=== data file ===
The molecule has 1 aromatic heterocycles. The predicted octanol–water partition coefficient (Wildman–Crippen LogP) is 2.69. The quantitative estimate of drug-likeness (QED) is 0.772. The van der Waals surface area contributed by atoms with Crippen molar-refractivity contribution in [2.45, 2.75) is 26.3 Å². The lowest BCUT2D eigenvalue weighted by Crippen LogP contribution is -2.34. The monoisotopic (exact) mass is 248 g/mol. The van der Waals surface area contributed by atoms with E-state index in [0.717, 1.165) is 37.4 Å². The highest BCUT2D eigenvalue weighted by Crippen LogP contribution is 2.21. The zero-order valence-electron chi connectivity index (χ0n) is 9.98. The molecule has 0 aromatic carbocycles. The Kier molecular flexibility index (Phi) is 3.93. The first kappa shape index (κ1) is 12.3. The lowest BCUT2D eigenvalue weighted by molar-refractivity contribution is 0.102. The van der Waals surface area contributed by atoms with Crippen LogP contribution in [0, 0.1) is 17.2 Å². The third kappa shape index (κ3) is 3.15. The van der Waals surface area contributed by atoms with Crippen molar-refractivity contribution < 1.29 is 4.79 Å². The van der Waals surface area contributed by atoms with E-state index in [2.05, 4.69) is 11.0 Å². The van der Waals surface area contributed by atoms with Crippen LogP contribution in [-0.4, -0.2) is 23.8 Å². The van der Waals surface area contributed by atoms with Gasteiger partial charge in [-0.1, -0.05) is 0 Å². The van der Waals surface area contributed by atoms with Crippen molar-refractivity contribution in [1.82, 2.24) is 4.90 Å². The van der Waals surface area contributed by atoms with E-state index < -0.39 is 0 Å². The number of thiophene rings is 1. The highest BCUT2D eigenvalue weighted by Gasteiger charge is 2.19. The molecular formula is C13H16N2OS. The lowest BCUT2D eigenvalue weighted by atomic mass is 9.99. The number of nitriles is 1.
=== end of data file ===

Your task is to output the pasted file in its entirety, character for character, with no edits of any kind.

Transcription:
The molecule has 1 aromatic heterocycles. The predicted octanol–water partition coefficient (Wildman–Crippen LogP) is 2.69. The quantitative estimate of drug-likeness (QED) is 0.772. The van der Waals surface area contributed by atoms with Crippen molar-refractivity contribution in [2.45, 2.75) is 26.3 Å². The lowest BCUT2D eigenvalue weighted by Crippen LogP contribution is -2.34. The monoisotopic (exact) mass is 248 g/mol. The van der Waals surface area contributed by atoms with E-state index in [0.717, 1.165) is 37.4 Å². The highest BCUT2D eigenvalue weighted by Crippen LogP contribution is 2.21. The zero-order valence-electron chi connectivity index (χ0n) is 9.98. The molecule has 0 aromatic carbocycles. The Kier molecular flexibility index (Phi) is 3.93. The first kappa shape index (κ1) is 12.3. The lowest BCUT2D eigenvalue weighted by molar-refractivity contribution is 0.102. The van der Waals surface area contributed by atoms with Crippen LogP contribution in [0, 0.1) is 17.2 Å². The third kappa shape index (κ3) is 3.15. The van der Waals surface area contributed by atoms with Crippen molar-refractivity contribution < 1.29 is 4.79 Å². The van der Waals surface area contributed by atoms with E-state index in [2.05, 4.69) is 11.0 Å². The van der Waals surface area contributed by atoms with Crippen LogP contribution in [-0.4, -0.2) is 23.8 Å². The van der Waals surface area contributed by atoms with Gasteiger partial charge in [-0.1, -0.05) is 0 Å². The van der Waals surface area contributed by atoms with Crippen molar-refractivity contribution in [1.82, 2.24) is 4.90 Å². The van der Waals surface area contributed by atoms with E-state index < -0.39 is 0 Å². The number of thiophene rings is 1. The highest BCUT2D eigenvalue weighted by Gasteiger charge is 2.19. The molecular formula is C13H16N2OS. The lowest BCUT2D eigenvalue weighted by atomic mass is 9.99. The number of nitriles is 1.